Chiarelli: ILE graduates face challenges
December 22, 2011
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FORT LEAVENWORTH, Kan. (Dec. 22, 2011) -- The Army's outgoing vice chief of staff told military officers it would be their responsibility to meet national security requirements in an era of persistent engagement during budget constraints.
"The Army is transforming, as it should," Gen. Peter Chiarelli told graduates of the Intermediate Level Education program at the Command and General Staff College, "and we will depend upon the current generation of leaders to ensure the necessary adjustments are made smoothly, effectively and in a timely manner."
Chiarelli posed a few specific challenges to the roughly 330 CGSC graduates Dec. 16 -- the need to reduce risk behavior among Soldiers, to help Soldiers through the disability process and to work together to balance a drawdown of U.S. military forces.
"Officers will face actual boards, not simply receive what have long been all-but-generated promotion in rank," he said. "Promotion boards are one of the Army's shaping tools that will be used to begin the drawdown."
Chiarelli said with the recent colonel promotion boards, selection rates for promotion decreased from 47 percent last year to 36 percent this year, which was the lowest selection rate in 10 years.
"These are tough decisions for the Army, but I believe they are the right decisions," he said. "We cannot, in a time of diminishing resources, protect personnel at the expense of modernization or training."
Chiarelli said there are three elements that dictate the Army's budget: personnel, training and maintenance, and modernization. All three will have to be realigned with the budget, he said.
He said leaders must also change their mindset about Soldiers serving on staffs or in training units.
"For 10 years, the prevailing mindset has been, 'if you're not deploying, you're not contributing.' Well, that's just not right," Chiarelli said. "We need to get our leaders to understand serving on staffs and training is just as important as deploying."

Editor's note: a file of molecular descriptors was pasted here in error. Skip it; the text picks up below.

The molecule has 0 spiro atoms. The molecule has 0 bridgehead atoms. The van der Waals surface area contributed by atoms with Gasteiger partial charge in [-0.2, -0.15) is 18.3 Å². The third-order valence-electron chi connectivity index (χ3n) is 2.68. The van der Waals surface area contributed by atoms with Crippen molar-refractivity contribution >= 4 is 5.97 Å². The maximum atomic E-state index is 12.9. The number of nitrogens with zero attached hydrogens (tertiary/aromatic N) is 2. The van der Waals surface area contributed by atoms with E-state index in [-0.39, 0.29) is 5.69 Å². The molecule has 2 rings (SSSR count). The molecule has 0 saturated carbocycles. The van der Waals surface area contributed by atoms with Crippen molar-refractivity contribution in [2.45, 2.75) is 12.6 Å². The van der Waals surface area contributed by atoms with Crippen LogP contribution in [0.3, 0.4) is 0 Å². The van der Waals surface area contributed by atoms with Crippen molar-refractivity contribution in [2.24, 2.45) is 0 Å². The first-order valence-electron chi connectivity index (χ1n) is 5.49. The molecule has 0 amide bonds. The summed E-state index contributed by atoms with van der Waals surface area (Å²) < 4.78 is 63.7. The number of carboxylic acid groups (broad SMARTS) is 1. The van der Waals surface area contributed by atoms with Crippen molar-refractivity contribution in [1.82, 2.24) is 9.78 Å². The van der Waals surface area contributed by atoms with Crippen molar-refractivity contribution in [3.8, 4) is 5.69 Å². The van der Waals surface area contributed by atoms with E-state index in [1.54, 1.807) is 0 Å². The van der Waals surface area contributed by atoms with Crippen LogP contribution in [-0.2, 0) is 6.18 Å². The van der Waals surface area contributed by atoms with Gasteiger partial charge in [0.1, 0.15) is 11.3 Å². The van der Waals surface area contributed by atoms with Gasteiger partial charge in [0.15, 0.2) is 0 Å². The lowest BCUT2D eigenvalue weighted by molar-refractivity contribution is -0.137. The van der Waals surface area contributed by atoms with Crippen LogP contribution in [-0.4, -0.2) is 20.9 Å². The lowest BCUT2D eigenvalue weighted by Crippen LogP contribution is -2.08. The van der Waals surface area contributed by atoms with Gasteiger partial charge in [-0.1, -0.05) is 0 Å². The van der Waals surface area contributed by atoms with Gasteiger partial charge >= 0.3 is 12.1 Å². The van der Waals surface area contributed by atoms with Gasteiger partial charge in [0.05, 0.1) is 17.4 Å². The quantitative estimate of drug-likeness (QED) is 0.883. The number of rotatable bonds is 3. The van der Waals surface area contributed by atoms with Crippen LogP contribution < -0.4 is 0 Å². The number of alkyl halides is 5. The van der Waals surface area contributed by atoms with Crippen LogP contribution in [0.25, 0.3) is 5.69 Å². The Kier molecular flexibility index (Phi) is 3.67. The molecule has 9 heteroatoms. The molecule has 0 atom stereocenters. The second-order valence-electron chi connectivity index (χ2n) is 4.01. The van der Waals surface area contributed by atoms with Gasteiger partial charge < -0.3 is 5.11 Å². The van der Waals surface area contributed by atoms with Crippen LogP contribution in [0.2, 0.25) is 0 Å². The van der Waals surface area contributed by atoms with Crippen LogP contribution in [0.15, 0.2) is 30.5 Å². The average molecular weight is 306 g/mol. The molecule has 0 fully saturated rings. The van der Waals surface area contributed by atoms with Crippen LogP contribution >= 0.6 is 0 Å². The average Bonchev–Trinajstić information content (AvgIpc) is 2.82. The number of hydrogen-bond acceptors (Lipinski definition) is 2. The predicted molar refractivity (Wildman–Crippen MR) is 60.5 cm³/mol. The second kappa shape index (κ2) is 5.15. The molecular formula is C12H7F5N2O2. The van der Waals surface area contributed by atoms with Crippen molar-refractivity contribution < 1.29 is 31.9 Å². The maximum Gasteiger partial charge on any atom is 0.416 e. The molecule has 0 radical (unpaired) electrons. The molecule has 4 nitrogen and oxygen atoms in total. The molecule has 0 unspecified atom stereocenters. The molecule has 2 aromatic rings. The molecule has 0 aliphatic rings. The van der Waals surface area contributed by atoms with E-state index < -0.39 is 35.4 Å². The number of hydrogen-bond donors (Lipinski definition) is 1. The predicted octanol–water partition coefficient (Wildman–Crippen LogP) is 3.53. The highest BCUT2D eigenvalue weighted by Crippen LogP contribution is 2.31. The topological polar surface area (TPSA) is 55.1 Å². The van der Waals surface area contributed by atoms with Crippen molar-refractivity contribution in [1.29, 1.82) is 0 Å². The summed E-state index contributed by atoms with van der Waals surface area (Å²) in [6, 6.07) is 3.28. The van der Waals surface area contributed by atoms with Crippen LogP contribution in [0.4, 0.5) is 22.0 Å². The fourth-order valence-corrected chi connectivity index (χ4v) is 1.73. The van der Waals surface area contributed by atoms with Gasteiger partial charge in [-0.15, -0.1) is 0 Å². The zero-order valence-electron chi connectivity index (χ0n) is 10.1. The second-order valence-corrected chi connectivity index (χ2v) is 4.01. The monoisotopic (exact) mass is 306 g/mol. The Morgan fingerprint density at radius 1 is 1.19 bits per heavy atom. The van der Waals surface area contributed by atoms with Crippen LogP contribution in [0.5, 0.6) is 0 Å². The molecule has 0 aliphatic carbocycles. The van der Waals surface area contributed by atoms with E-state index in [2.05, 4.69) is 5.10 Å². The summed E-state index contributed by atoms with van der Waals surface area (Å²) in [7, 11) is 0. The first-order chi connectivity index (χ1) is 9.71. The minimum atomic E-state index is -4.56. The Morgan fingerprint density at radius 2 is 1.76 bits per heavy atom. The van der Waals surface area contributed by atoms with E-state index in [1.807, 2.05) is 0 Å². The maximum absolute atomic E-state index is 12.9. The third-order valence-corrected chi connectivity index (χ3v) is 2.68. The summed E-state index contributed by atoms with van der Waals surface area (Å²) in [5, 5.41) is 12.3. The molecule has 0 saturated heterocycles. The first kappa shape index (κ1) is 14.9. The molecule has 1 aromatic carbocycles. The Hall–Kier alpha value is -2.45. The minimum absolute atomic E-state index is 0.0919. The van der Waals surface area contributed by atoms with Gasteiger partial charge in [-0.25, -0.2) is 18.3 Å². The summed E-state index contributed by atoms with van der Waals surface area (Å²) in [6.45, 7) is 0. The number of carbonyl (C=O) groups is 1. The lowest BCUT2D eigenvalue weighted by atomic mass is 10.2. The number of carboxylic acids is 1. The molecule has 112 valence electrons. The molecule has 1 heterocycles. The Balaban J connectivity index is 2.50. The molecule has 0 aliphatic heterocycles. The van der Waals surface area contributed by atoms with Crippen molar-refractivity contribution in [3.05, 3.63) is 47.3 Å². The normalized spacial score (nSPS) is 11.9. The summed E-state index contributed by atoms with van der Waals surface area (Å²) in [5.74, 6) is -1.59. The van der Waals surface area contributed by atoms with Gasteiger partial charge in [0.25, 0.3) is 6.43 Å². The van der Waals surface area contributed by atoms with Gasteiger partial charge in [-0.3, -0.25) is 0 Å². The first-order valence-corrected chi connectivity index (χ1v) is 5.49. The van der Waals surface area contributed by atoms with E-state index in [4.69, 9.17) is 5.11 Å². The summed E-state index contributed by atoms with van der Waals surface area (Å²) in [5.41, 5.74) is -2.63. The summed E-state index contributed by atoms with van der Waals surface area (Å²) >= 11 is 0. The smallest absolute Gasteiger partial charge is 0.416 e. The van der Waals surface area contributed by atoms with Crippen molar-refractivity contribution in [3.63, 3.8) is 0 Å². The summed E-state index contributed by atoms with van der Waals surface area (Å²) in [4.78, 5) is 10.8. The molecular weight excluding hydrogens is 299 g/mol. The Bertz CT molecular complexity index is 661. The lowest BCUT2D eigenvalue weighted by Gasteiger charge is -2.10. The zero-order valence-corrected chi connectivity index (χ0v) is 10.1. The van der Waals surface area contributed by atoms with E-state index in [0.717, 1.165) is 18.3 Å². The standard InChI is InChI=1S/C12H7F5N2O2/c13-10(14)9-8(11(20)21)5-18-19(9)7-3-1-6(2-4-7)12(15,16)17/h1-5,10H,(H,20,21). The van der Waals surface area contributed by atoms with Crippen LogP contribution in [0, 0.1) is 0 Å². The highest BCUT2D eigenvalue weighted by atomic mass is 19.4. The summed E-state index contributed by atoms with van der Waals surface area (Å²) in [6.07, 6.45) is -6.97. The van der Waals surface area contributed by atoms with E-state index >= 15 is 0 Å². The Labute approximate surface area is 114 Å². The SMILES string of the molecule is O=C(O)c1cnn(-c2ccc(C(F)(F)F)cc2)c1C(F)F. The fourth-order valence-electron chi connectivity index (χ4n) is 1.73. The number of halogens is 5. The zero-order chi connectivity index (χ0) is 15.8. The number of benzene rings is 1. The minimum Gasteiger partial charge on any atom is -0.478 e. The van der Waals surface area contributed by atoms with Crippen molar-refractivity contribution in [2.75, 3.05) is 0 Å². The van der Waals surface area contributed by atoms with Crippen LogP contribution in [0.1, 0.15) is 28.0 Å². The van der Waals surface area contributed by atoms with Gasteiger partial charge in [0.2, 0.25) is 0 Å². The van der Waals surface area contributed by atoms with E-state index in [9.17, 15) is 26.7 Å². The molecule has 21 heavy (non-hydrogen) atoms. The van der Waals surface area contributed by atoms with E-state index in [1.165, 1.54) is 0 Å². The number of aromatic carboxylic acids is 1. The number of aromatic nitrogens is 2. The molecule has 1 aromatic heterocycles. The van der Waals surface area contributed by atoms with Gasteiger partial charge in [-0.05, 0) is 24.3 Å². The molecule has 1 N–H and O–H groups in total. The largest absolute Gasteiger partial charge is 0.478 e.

As executive officers, Chiarelli told CGSC students that many of them would be responsible for helping Soldiers through the disability evaluation system. There are currently 18,000 in that system, he said, and about half of them are coping with behavioral health issues. It will be up to today's officers to help those Soldiers through the process, help them reduce high-risk behavior like alcohol, drug abuse and even adrenaline-fueled activities like speeding on a motorcycle.
"One of the most important lessons we have learned over the course of this war is the fact that all of these conditions and behaviors are inter-related," Chiarelli said. "An individual may be acting out, fighting with a spouse or turning to drugs due to frustration resulting from an undiagnosed behavioral health issue."
And, leaders and commanders must utilize behavioral health personnel who are already strained, he said.
"We are navigating what is uncharted territory," Chiarelli said. "I tell everyone, we've always had volunteers in our force. We've never fought for 10 years, let alone in an all-volunteer force. We have never downsized when we still have forces committed. This is uncharted territory."
Chiarelli will retire in January after 40 years of service to the military.
Out of more than 300 graduates in the 2011-02 ILE program, 35 earned a Master of Military Art and Science degree. Fifteen of those were international students, including Maj. Uffule Kenyi, the first CGSC student from the Republic of South Sudan. Kenyi's home country officially became independent in July, halfway through his time at Fort Leavenworth.